Tips and Tricks for Communicating with Parents and Students

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During this time of remote learning, what are some best practices in the ways you communicate with your students and their parents? In this webinar, we’ll explore examples and tips for communication, specific tools and resources to aid this process, and lessons learned from applying these practices.
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As the 2020-21 school year begins, most students and teachers are experiencing a start to the school year that is like no other. Whether you find yourself starting the year with in-person instruction, using a hybrid model, or teaching completely online, communicating effectively with parents and students is an important part of a teacher’s job and something that you may find to be more challenging while teaching remotely. 

So as we transition back into teaching and learning this fall, we thought it might be helpful to revisit a few of the Learning Continuity webinars that we recorded earlier this spring. This webinar, in particular, will give you strategies that you can implement right away! 

In the webinar, “Tips and Tricks for Communicating with Parents and Students,” Stacey Schuh (Michigan Virtual’s director of professional learning), Alex Rogers (kindergarten teacher at Holt Public Schools), Sam Sicilia (English teacher at Waverly High School), and Kristin Koch (senior ASL instructor at Michigan Virtual) discuss several different topics related to communicating with students and parents. 

We hope you enjoy watching the webinar as Stacey, Alex, Sam, and Kristin explain and discuss the various resources and tips that they have in store for you, as well as what practices they find to be both effective and ineffective. 

We have outlined the topics and tips below as well as linked the resources for you to make the content easier to refer back to and use! Enjoy! 

Examples of means of communication

Tips for communication

  • Consider including parents in email communications with students
  • Stick with what means of communication you have already established
  • Build upon what has already been used 
  • Keep it simple and consistent
  • Make sure students have opportunities to see you face-to-face

Lessons learned

  • Be flexible and understanding
  • Remember to connect with students on a personal level
  • Try to simplify and/or minimize communication so as not to overwhelm parents
  • Establish tools and strategies that work when learning is in the classroom or from home

Suggestions for educator support

  • Keep it light and be consistent
  • Make a daily schedule for yourself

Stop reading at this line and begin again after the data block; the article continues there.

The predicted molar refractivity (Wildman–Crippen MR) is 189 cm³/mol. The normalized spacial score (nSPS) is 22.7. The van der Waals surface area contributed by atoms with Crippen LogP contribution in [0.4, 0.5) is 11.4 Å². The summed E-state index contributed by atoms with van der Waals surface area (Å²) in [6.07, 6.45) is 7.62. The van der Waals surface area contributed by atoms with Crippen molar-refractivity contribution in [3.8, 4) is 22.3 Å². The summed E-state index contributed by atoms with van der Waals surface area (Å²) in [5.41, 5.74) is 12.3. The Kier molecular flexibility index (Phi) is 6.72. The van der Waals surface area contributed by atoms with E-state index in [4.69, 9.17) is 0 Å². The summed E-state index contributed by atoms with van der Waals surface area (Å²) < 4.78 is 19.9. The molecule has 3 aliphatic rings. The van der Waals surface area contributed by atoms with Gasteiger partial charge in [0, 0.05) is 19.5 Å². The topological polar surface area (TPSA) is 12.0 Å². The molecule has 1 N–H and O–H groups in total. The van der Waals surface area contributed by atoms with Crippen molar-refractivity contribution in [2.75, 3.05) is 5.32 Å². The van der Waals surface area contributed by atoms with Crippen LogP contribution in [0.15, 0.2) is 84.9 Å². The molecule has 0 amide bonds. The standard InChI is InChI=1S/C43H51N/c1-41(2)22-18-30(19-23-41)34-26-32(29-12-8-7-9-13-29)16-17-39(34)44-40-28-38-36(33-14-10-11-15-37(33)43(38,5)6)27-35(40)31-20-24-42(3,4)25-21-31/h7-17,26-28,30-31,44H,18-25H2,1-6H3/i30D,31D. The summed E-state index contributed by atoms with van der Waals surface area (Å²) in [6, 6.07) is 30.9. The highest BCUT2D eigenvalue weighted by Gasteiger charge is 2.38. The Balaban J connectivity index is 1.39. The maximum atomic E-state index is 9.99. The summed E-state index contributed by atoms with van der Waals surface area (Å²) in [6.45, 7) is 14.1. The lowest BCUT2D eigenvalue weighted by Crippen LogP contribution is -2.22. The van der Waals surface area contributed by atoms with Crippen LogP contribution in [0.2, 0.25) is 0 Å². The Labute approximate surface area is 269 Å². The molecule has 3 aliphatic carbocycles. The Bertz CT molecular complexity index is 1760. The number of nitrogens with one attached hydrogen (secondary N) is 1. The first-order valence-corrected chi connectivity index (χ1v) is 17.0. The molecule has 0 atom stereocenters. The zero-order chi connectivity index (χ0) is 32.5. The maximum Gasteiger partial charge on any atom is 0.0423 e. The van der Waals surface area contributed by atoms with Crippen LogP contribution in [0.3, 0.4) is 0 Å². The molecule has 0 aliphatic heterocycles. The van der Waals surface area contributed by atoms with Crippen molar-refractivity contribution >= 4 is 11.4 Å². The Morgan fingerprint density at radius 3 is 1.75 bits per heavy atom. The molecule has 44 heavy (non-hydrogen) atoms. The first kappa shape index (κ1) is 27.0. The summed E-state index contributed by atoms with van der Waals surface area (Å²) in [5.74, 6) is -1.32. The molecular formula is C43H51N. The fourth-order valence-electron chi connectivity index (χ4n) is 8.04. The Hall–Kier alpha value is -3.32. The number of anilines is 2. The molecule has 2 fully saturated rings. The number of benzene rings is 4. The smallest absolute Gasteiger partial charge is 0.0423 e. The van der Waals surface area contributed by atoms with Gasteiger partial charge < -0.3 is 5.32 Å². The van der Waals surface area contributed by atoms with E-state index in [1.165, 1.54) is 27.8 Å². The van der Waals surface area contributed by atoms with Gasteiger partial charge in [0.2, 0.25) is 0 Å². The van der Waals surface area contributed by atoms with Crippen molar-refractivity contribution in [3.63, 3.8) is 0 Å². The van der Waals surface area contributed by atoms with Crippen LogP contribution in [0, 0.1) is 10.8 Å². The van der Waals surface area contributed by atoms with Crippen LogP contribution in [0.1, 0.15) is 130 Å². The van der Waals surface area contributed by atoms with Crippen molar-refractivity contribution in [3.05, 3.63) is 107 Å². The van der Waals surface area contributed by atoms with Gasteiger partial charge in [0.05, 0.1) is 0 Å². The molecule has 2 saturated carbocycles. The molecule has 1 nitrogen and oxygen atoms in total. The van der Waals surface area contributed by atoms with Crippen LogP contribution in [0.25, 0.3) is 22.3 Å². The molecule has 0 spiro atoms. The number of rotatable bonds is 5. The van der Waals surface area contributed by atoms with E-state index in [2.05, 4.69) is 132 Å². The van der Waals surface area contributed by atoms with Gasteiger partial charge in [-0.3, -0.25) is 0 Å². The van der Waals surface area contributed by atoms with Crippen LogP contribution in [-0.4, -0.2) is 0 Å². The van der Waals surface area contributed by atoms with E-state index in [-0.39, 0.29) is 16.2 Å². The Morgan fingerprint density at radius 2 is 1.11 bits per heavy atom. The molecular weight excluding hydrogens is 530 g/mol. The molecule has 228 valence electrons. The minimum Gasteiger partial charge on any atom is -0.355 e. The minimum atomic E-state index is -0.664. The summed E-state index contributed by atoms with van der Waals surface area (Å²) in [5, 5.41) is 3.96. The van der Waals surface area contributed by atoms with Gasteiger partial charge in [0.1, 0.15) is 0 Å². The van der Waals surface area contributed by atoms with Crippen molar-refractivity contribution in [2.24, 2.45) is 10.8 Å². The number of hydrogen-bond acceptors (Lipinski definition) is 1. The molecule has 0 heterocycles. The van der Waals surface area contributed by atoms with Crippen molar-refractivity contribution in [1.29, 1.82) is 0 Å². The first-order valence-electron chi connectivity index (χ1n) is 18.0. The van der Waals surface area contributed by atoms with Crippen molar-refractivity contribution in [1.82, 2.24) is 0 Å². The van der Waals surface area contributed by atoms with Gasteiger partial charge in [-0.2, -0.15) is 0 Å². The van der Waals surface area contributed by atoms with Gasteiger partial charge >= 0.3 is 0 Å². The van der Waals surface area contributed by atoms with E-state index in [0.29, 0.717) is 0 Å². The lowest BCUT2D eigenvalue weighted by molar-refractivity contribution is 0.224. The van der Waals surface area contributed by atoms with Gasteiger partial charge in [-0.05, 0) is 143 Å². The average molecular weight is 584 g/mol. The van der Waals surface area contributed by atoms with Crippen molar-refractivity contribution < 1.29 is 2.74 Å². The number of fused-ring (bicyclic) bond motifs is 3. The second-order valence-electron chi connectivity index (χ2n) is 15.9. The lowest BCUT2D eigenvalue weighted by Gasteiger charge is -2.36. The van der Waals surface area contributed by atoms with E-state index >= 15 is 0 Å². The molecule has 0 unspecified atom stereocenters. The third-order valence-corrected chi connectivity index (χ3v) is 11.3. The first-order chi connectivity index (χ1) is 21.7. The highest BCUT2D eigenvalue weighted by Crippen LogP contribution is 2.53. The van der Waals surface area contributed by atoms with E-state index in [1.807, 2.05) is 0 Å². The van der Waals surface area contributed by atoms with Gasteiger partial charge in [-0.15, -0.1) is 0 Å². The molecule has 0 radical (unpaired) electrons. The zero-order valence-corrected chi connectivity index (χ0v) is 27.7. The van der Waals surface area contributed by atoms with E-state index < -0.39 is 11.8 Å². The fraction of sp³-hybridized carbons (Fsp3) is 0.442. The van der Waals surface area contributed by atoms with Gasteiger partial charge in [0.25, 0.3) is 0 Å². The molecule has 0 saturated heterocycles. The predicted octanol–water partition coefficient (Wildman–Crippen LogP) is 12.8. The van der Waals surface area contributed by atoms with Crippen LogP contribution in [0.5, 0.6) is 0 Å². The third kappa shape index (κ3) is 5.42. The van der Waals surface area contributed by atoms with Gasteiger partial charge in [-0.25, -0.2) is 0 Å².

• Maintain connections with students
  • Make sure students know you are there for them and available to answer any questions

Resources for communication

  1. Voicethread
  2. Loom
  3. Google Meet
  4. Remind
  5. Google Classroom
  6. Flipgrid
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Michigan Virtual Learning Research Institute

Michigan Virtual Learning Research Institute

The Michigan Virtual Learning Research Institute (MVLRI) is a non-biased organization that exists to expand Michigan’s ability to support new learning models, engage in active research to inform new policies in online and blended learning, and strengthen the state’s infrastructures for sharing best practices. MVLRI works with all online learning environments to develop the best practices for the industry as a whole.

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Limited Course Capacity

We’re sorry to inform you that we have reached capacity for several of our Semester 1 and Trimester 1 courses. You’ll notice when attempting to enroll students in our Student Learning Portal that some courses are unavailable. While we are no longer accepting new enrollments for these courses at this time, many courses continue to remain open for enrollment.

With many students across the state 100% remote, demand for our online courses is greater than ever before. Because every course we offer is taught by a Michigan-certified teacher, this high volume of enrollments has created capacity issues for our teachers who provide each and every student with individual feedback.

While the Michigan Virtual team anticipated and planned for significant increases in student enrollments this Fall, the increased demand we’ve experienced has been unprecedented. As a result, we are taking steps to hire even more part-and full-time teachers to support larger numbers of student enrollments for Semester 2 as well as for Trimester 2 and 3. 

For schools that still need online learning options this year, please fill out the form at the bottom of our virtual pathways page to meet with someone to discuss other solutions. While some of our teacher-led courses are full, we may still have the capacity to help you in upcoming terms or can discuss timing to implement a whole-school or collaborative program in which local teachers from your school/district use our online course content to teach students. We also have free course content and resources available for you to use.

We know this is an incredibly stressful time for all, and we’re sorry if the courses you’re looking for are unavailable. We never want to turn away a student who wants to learn from us. Our top concern, however, is student success, and we have a policy to not take on additional enrollments if we cannot guarantee that all students will have a quality online learning experience. 

We appreciate your patience and understanding as we navigate the unusually high volume of enrollments we are receiving.